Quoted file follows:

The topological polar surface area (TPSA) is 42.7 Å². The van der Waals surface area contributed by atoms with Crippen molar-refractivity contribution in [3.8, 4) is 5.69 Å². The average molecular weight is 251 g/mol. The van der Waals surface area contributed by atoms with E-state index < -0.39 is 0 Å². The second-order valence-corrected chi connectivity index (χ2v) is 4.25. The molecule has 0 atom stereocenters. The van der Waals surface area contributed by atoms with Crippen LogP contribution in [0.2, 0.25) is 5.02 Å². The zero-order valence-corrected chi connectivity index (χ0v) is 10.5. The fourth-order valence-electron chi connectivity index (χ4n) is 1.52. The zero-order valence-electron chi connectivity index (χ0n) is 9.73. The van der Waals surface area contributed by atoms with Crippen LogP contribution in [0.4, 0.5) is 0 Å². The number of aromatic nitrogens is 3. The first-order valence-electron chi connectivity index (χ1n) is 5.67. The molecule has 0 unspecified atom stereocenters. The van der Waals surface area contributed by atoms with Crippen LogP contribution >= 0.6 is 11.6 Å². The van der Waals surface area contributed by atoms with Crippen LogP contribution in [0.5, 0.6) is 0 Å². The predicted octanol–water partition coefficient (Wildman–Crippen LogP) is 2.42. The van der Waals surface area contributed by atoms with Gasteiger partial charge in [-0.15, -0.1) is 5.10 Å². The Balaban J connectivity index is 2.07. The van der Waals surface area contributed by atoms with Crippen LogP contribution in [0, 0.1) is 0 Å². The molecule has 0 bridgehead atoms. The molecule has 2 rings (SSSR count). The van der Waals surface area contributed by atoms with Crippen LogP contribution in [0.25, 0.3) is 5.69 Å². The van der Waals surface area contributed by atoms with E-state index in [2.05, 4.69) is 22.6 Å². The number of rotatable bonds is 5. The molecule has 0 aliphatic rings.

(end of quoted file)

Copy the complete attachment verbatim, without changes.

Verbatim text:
The topological polar surface area (TPSA) is 42.7 Å². The van der Waals surface area contributed by atoms with Crippen molar-refractivity contribution in [3.8, 4) is 5.69 Å². The average molecular weight is 251 g/mol. The van der Waals surface area contributed by atoms with E-state index < -0.39 is 0 Å². The second-order valence-corrected chi connectivity index (χ2v) is 4.25. The molecule has 0 atom stereocenters. The van der Waals surface area contributed by atoms with Crippen LogP contribution in [0.2, 0.25) is 5.02 Å². The zero-order valence-corrected chi connectivity index (χ0v) is 10.5. The fourth-order valence-electron chi connectivity index (χ4n) is 1.52. The zero-order valence-electron chi connectivity index (χ0n) is 9.73. The van der Waals surface area contributed by atoms with Crippen LogP contribution in [0.4, 0.5) is 0 Å². The number of aromatic nitrogens is 3. The first-order valence-electron chi connectivity index (χ1n) is 5.67. The molecule has 0 unspecified atom stereocenters. The van der Waals surface area contributed by atoms with Crippen LogP contribution >= 0.6 is 11.6 Å². The van der Waals surface area contributed by atoms with Crippen LogP contribution in [0.5, 0.6) is 0 Å². The predicted octanol–water partition coefficient (Wildman–Crippen LogP) is 2.42. The van der Waals surface area contributed by atoms with Gasteiger partial charge in [-0.15, -0.1) is 5.10 Å². The Balaban J connectivity index is 2.07. The van der Waals surface area contributed by atoms with Crippen LogP contribution in [0, 0.1) is 0 Å². The molecule has 0 bridgehead atoms. The molecule has 2 rings (SSSR count). The van der Waals surface area contributed by atoms with Crippen LogP contribution in [0.25, 0.3) is 5.69 Å². The van der Waals surface area contributed by atoms with E-state index in [2.05, 4.69) is 22.6 Å². The number of rotatable bonds is 5. The molecule has 0 aliphatic rings.